Son of former professional boxer Archie Sexton, he started his playing career with West Ham United in 1948. Playing mainly at inside-forward, he would finish his career with time at Luton Town, Leyton Orient, Brighton and Hove Albion, and Crystal Palace. His biggest success came at Brighton, where he won the Third Division (South) Title in 1957–58.
Coaching and managerial careerSexton started off as a coach at Chelsea, before leaving to begin his managerial career at Leyton Orient in 1965. In 1966 he was appointed by Arsenal manager Bertie Mee as the Gunners' first-team coach, but a year later returned to Chelsea to become manager following the departure of Tommy Docherty. He led the club to FA Cup success in 1970 and the European Cup Winners' Cup a year later. Chelsea also reached the League Cup final in 1972, but lost to Stoke City. However, Sexton fell out with several players, including Peter Osgood and Alan Hudson, who were subsequently sold. This, combined with other problems at the club, ensured that Sexton did not come close to repeating his earlier success and early in the 1974–75 season - which ended in Chelsea's relegation - he was dismissed.
A few weeks later in October 1974 he was appointed manager of Queens Park Rangers as successor to Gordon Jago. With a team containing the likes of Stan Bowles and Gerry Francis, as well as players recruited from ex-club Chelsea, John Hollins and David Webb, Sexton took Rangers to within a point of the League title in 1975–76. The 3–2 defeat at Norwich City in their final away game of that season marked the end of a 14-match unbeaten run which had produced a spectacular 13 wins and one draw. They were top after playing their final home game versus Leeds United on 24 April 1976, but Liverpool's late 3–1 win over Wolverhampton Wanderers on 4 May 1976 denied them their first-ever league title. Still, second place was – and remains – their highest league finish. UEFA Cup qualification came as consolation for the place in the European Cup, which Liverpool went on to win a year later and retain the year after that. Sexton would soon find himself taking charge of a side posing a more consistent threat to the dominant Liverpool of that era.
He took over at Manchester United – again succeeding Tommy Docherty – in the summer of 1977 but his reign was characterised by dour football and he was not popular with the fans. In appointing Sexton it appeared as if the United board had again opted for safety following the tumultuous tenure of Docherty (sacked for having an affair with the wife of the club's physiotherapist), whose four-and-a-half-year spell had overseen relegation from the First Division but an immediate comeback followed by high league finishes and completed with an FA Cup triumph in the season before Sexton's appointment.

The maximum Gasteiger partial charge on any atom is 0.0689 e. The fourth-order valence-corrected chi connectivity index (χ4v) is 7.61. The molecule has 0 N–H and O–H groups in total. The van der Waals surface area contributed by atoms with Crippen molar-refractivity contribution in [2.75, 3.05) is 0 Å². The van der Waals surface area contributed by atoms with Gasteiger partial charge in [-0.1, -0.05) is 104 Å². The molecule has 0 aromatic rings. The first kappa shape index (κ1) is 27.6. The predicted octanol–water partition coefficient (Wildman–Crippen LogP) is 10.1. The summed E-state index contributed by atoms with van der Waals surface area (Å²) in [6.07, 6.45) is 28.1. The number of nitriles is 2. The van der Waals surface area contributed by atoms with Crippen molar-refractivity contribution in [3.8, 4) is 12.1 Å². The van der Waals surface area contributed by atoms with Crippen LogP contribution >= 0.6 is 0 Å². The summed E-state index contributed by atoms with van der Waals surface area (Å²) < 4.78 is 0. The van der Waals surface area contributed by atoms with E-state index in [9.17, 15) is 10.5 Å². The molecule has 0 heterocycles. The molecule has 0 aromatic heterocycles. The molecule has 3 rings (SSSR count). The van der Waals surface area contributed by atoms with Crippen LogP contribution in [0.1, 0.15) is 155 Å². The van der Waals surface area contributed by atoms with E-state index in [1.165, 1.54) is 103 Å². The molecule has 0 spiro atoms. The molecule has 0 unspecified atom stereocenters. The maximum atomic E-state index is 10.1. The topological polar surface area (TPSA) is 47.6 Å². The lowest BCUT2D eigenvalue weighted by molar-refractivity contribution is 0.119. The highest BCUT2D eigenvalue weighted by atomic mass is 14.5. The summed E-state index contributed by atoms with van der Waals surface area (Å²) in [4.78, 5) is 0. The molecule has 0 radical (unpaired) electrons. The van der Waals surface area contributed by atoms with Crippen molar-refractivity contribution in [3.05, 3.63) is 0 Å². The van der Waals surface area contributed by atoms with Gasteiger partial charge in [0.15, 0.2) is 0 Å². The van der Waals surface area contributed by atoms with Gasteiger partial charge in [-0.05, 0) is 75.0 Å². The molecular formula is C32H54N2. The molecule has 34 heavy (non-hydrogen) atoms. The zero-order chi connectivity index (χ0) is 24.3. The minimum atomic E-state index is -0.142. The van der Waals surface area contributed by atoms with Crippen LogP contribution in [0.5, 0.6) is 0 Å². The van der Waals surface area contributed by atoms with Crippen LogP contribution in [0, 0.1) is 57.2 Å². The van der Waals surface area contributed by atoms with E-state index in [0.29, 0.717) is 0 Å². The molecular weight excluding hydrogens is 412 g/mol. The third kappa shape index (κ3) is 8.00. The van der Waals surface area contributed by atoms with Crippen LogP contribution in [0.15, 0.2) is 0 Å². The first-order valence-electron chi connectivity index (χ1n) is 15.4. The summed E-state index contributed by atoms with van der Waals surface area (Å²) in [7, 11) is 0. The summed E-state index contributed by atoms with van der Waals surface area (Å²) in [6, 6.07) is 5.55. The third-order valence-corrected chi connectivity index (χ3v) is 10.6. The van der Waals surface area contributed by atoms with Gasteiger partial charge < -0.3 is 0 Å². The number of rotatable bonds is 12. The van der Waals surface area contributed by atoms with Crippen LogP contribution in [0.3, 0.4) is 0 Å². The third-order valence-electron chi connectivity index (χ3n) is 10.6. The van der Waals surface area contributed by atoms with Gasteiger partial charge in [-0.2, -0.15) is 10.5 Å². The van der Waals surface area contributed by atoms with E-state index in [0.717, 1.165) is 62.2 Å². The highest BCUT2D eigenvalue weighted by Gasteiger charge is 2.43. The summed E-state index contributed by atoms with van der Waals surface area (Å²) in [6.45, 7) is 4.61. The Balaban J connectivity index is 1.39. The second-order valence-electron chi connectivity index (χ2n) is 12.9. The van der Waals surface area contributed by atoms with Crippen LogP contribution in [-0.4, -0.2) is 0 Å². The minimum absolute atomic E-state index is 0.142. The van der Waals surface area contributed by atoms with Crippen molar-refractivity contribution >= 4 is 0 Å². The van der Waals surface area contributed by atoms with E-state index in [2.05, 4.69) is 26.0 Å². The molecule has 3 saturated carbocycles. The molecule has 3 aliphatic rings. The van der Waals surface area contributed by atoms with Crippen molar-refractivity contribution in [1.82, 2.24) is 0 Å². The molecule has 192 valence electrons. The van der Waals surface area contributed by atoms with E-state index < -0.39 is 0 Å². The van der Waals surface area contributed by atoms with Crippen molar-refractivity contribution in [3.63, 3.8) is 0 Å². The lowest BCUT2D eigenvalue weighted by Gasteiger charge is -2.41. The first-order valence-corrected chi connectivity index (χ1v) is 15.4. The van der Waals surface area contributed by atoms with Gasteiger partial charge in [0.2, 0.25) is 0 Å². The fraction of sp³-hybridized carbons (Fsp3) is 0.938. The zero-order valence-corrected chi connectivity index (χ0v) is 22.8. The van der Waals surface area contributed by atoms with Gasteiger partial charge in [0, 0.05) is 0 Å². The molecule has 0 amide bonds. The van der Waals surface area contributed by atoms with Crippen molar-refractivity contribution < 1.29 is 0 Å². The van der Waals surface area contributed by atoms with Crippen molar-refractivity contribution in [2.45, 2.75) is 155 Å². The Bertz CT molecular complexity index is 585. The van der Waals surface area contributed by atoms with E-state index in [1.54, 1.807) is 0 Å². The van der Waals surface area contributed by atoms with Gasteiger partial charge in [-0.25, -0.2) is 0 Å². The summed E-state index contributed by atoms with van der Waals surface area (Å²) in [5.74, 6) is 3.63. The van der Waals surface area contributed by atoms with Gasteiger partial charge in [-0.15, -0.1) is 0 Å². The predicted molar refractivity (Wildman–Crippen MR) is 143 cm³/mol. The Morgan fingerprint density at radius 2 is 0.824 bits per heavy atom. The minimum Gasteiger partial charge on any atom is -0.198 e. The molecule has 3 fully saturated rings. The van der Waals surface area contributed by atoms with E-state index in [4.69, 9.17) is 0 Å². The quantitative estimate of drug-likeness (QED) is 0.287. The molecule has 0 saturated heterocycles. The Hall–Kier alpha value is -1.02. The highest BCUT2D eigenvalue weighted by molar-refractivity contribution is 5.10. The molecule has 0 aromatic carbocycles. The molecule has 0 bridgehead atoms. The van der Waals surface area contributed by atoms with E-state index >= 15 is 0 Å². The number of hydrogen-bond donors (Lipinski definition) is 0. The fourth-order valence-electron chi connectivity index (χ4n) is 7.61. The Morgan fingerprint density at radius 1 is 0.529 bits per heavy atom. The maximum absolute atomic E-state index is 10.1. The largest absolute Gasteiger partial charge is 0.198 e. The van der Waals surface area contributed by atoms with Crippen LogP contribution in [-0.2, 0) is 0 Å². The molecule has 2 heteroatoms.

His reign at Old Trafford failed to deliver any trophies and in the pressured atmosphere that was engulfing United, Sexton seemed an inevitable casualty. The highlight was an FA Cup final appearance in 1979, losing 3–2 to Arsenal in a dramatic match, and finishing as league runners-up to Liverpool in 1979–80.
His signings brought mixed success. Midfielder Ray Wilkins was bought from Chelsea in 1979 and soon established himself as one of Europe's finest midfielders, and striker Joe Jordan scored more than 50 goals in three years after arriving from Leeds United in 1978. On a less positive note, Sexton paid a club record £1.25million for Nottingham Forest striker Garry Birtles in 1980, but a player who had been one of the country's finest goalscorers with his old club failed to find the net once in 25 league appearances during the 1980–81 season. In a television documentary more than a decade later, Sexton defended Birtles's performances by claiming that he had played "very well" for United, but hadn't been able to find the back of the net.
Sexton was dismissed on 30 April 1981, despite having won his final seven games in charge, as United had finished eighth in the league and Sexton had now been in charge of them for four seasons without winning a major trophy. The FA Cup final appearance two years earlier and the narrow second place finish behind Liverpool a year earlier was of little consolation to United fans, who felt that "nearly" was nowhere near good enough.
He then managed Coventry City for two years (preserving their top flight status) before leaving in 1983 to go into semi-retirement.
Sexton also had a very successful period as coach of the England's Under-21 side, and won the UEFA Under 21's Championship twice, in 1982 and 1984. After that he went on the become the FA's first Technical Director at the FA's National School at Lilleshall in 1984. He also wrote a book on coaching a soccer team for coaches of all levels called "Tackle Soccer."
He later lived in Kenilworth, Warwickshire, where in 2008 he was commemorated with a new building in the town centre. He lived in Kenilworth after becoming Coventry City manager in 1981 and the building in his honour, Sexton House, is a refurbished building divided between shops and offices.
- West Ham United
- Second Division (1): 1954–55
- Brighton & Hove Albion
- Third Division South (1): 1957–58
- FA Cup (1): 1969–70
- European Cup Winners' Cup (1): 1970–71
- Manchester United
- FA Charity Shield (1): 1977 (shared)
- England Under-21
- UEFA U21 Championship (2): 1982, 1984
- OBE (services to football): 2005